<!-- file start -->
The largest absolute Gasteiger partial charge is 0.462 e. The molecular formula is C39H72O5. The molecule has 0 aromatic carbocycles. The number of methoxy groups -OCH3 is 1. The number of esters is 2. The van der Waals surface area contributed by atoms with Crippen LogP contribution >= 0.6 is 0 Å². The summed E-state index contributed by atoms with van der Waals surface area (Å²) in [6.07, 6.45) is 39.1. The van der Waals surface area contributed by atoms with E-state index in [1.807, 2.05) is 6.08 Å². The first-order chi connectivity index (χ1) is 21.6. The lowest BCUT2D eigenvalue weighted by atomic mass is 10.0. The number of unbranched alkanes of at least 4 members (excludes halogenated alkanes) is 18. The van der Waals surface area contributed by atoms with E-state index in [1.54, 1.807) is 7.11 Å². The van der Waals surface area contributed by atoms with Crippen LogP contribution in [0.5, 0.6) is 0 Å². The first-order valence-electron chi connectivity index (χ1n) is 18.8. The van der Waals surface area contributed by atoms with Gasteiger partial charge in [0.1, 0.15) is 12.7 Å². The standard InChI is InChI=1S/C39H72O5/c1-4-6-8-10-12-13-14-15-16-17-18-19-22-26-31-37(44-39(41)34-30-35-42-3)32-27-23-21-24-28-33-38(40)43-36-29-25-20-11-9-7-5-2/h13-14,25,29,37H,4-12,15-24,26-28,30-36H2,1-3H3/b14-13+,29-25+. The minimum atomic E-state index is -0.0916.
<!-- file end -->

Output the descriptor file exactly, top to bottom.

The largest absolute Gasteiger partial charge is 0.462 e. The molecular formula is C39H72O5. The molecule has 0 aromatic carbocycles. The number of methoxy groups -OCH3 is 1. The number of esters is 2. The van der Waals surface area contributed by atoms with Crippen LogP contribution >= 0.6 is 0 Å². The summed E-state index contributed by atoms with van der Waals surface area (Å²) in [6.07, 6.45) is 39.1. The van der Waals surface area contributed by atoms with E-state index in [1.807, 2.05) is 6.08 Å². The first-order chi connectivity index (χ1) is 21.6. The lowest BCUT2D eigenvalue weighted by atomic mass is 10.0. The number of unbranched alkanes of at least 4 members (excludes halogenated alkanes) is 18. The van der Waals surface area contributed by atoms with E-state index in [1.54, 1.807) is 7.11 Å². The van der Waals surface area contributed by atoms with Crippen LogP contribution in [0.5, 0.6) is 0 Å². The first-order valence-electron chi connectivity index (χ1n) is 18.8. The van der Waals surface area contributed by atoms with Gasteiger partial charge in [0.1, 0.15) is 12.7 Å². The standard InChI is InChI=1S/C39H72O5/c1-4-6-8-10-12-13-14-15-16-17-18-19-22-26-31-37(44-39(41)34-30-35-42-3)32-27-23-21-24-28-33-38(40)43-36-29-25-20-11-9-7-5-2/h13-14,25,29,37H,4-12,15-24,26-28,30-36H2,1-3H3/b14-13+,29-25+. The minimum atomic E-state index is -0.0916.